Publishing content. This can be website updates, notices on your homepage (like many are doing to highlight COVID-19 responses), blog posts, newsletters, and much more. Again, it’s information that is consumed when the audience is ready.
Chat: Chat messages can be asynchronous when there’s no immediate need for a response and you’re using them convey general messages. These can just provide information.
Workflows: Project management tools, updates, and check-ins can all be asynchronous, allowing people to update as they finish items and tasks. This helps keep your team focused on what they need to do, without interrupting them for information. Basecamp, Trello, and others allow you to provide updates and even ask people for specific help.
Video: Recorded Zoom meetings, webinars, and other video can also be asynchronous when they’re providing a broad update, general details, or sharing information independent of the audience. On-demand webinars are a great way to think about asynchronous video because you know the creator wanted to deliver specific information to their audience — usually a highly targeted audience — but the content is evergreen enough that they can consume it on their time.
Customer support: We’ll leave you with a little bit of a surprise element because customers service can involve asynchronous communications, too. Think about the support you need from a service provider. If it’s immediate, you’ll likely call or use their live chat. However, if the issue isn’t immediate or if you need something fixed but don’t have the time to sit on hold, you can use email and online forms to ask for support. Even though the task is time sensitive, these options allow you to prioritize support on your terms, giving you a wide range of benefits and allowing your vendor to take time to uncover an issues and resolve it.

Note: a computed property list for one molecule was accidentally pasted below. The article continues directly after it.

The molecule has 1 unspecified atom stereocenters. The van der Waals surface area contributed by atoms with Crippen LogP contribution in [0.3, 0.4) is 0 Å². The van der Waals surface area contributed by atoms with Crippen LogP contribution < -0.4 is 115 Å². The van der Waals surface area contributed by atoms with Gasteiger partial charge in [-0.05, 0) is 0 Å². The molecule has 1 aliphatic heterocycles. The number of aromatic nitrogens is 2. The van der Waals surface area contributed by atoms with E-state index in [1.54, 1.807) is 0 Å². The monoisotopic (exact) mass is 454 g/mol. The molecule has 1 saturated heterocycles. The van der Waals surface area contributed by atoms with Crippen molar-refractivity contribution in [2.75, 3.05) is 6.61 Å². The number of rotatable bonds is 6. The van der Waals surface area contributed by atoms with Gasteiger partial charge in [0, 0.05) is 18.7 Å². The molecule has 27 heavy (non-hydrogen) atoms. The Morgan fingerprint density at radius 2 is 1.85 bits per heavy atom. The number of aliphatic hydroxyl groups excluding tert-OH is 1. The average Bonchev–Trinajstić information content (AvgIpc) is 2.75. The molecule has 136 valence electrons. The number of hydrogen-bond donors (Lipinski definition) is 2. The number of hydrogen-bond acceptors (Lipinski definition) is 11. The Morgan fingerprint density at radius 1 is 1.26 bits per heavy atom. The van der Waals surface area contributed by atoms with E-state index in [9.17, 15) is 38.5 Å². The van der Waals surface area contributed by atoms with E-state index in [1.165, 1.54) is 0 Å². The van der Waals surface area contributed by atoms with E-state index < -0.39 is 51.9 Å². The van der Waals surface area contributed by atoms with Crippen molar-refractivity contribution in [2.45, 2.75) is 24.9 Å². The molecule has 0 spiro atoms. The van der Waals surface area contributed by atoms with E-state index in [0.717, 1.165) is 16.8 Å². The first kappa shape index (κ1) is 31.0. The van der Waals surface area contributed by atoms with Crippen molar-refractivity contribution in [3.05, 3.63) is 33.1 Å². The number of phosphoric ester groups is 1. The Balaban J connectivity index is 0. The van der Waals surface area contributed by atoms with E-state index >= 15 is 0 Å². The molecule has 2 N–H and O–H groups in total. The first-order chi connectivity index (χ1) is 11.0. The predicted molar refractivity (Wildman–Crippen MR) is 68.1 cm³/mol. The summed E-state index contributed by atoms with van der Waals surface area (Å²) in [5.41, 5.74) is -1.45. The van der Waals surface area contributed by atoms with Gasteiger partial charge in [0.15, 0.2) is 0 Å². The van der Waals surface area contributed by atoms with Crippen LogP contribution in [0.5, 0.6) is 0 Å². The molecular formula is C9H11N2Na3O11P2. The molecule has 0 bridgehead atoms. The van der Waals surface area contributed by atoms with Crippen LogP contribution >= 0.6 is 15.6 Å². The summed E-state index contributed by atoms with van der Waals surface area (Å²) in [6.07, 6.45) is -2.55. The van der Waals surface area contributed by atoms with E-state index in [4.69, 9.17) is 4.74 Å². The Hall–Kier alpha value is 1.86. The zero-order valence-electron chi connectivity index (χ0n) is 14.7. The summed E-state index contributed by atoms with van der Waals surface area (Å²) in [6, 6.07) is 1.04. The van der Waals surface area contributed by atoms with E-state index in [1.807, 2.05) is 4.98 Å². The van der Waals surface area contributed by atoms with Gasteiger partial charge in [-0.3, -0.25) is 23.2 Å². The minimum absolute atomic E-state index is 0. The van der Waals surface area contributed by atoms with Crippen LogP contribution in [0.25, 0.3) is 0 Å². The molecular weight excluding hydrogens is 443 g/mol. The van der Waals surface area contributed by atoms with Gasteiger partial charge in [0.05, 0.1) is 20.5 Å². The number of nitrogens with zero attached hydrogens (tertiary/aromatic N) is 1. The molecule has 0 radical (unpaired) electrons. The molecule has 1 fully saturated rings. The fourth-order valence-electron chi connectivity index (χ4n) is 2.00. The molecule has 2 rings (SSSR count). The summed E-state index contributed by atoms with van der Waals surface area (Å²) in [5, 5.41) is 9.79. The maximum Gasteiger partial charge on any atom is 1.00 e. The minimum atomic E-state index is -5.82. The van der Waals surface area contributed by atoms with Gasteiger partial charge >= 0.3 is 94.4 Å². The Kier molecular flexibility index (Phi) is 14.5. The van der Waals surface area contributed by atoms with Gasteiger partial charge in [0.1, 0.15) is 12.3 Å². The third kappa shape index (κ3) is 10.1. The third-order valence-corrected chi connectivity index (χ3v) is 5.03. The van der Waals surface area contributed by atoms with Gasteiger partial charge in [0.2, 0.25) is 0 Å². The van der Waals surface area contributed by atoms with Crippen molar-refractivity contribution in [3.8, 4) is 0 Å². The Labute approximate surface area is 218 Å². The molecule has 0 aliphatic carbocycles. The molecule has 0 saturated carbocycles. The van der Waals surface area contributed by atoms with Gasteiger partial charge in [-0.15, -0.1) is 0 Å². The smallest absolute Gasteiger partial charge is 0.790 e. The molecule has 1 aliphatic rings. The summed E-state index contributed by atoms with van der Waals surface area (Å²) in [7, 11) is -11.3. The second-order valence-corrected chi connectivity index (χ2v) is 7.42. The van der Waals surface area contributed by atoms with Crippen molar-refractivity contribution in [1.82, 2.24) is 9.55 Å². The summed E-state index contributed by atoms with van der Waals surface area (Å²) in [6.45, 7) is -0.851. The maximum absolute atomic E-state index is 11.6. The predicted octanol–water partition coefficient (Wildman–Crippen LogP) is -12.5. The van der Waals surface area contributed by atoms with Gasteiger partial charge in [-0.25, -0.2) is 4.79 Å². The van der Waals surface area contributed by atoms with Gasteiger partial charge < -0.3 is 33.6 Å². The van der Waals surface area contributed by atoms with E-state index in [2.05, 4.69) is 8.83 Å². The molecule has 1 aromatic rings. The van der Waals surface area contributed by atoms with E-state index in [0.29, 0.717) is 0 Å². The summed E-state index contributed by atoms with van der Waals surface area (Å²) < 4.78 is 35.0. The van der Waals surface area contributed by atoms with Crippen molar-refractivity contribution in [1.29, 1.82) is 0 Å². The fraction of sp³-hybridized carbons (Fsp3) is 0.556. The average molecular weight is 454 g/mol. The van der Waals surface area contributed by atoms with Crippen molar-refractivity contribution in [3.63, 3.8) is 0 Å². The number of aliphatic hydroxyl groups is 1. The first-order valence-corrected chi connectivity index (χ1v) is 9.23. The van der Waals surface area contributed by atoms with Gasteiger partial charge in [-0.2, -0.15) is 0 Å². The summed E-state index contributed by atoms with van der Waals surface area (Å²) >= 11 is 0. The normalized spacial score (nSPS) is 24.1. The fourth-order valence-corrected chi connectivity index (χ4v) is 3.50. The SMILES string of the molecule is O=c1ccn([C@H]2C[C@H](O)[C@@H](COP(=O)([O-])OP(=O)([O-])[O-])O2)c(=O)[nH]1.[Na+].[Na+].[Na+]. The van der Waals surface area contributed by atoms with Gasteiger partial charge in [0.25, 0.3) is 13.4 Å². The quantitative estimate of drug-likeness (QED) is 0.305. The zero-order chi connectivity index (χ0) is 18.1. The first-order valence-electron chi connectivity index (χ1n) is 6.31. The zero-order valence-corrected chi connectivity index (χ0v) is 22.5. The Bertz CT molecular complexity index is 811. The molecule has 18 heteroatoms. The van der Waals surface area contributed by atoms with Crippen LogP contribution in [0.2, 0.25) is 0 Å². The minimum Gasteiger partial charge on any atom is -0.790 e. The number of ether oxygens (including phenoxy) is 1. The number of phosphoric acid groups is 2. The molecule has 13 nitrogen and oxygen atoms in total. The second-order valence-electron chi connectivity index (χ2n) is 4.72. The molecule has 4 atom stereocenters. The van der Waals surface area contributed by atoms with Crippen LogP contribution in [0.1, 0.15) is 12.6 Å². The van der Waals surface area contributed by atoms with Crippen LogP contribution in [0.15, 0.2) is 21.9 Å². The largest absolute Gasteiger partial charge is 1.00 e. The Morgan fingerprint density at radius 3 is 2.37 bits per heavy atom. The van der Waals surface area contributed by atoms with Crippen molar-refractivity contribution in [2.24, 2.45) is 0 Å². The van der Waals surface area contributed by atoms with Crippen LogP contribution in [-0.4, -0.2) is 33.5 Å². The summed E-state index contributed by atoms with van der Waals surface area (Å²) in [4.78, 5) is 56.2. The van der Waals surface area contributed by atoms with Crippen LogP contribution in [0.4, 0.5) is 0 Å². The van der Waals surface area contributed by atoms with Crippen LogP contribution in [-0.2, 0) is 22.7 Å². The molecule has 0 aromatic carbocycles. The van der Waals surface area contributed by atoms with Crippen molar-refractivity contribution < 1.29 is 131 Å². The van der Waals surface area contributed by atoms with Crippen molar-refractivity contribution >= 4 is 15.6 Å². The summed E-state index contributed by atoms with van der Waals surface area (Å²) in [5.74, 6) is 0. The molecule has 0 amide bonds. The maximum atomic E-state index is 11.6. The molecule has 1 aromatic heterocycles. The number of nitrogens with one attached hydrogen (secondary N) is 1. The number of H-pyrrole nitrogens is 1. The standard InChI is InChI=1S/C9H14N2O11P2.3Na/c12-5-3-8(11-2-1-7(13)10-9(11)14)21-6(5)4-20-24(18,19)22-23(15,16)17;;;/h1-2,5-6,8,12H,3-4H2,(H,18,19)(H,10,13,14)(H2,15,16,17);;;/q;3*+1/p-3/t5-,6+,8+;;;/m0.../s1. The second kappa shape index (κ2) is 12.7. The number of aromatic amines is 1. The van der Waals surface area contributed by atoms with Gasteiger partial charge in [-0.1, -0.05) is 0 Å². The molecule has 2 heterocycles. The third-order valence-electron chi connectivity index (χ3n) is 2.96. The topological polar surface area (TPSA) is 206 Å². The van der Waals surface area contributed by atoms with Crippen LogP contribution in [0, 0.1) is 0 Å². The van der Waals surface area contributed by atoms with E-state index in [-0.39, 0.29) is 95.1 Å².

7 Benefits of an Asynchronous Communication on Productivity
The purpose of asynchronous communication is to help your team communicate clearly without placing unnecessary burdens around the communication. This balance generally means sharing information with a long shelf life that does not necessitate an immediate action. It’s a smart planning and project management style.
When companies adopt it, there can discover a variety of benefits of asynchronous communication on productivity. We’ll quickly look at a few that have some of the highest returns and can make the biggest impacts across teams (especially remote ones) throughout your organization.
Communication can be clear and stylized: Now, we’re not talking “style” in terms of what GIFs you’ll be using or when it’s okay to throw in a Westworld reference. The methodical nature of asynchronous communication allows you to set core components for specific projects or when using certain tools. For example, new Trello posts might have a checklist to follow that includes linking to required documents, setting a deadline, and assigning people to each specific task. If follow-up should happen a certain way — i.e. comments versus email — then you can specify here as well. As you set these rules for projects and team communication, they may become habitual. That’s a boon for those times when you have an immediate need and your team is trained to jump on a call and tell a specific person what’s needed and where all of the reference materials are. You become proactive by addressing usual questions and needs within the first communication.
Higher resilience against common physical burdens: Asynchronous communication removes many barriers to sharing information by busting down traditional physical hurdles. An asynchronous style doesn’t mean everyone has to be physically present in one location or on the phone at the exact same moment to receive information. This enables a broader team that is remote across many time zones to participate. In the “normal” world of 2019, this could mean that someone didn’t need to step out of a client meeting or away from a conference at a specific time to learn whatever you were sharing.
Improved transparency: Asynchronous communication is recorded communication. While this often means writing, there are plenty of ways to provide it with recorded video, annotated images, and more. What teams love about this is that we get lots of documentation about conversations, decisions, and requirements. There’s a natural paper trail to workflows and other steps. This can not only help keep your team on the right track but also give them a way to understand why a certain path is taken. People have a chance to see reasoning and adapt future suggestions to it or provide alternatives that may tackle stated needs and objections in a unique way.
Higher trust and consensus: Beyond transparency around projects and goals, you’re also able to get a stronger guarantee on everyone reaching a consensus. That’s because it can be explicitly stated by the team leader, and clarification can be nested under it. People will also trust things like due dates and project notes when they’re clear and everyone can see it. Asynchronous makes it easier to build a specific project to-do list, requirement set, and much more.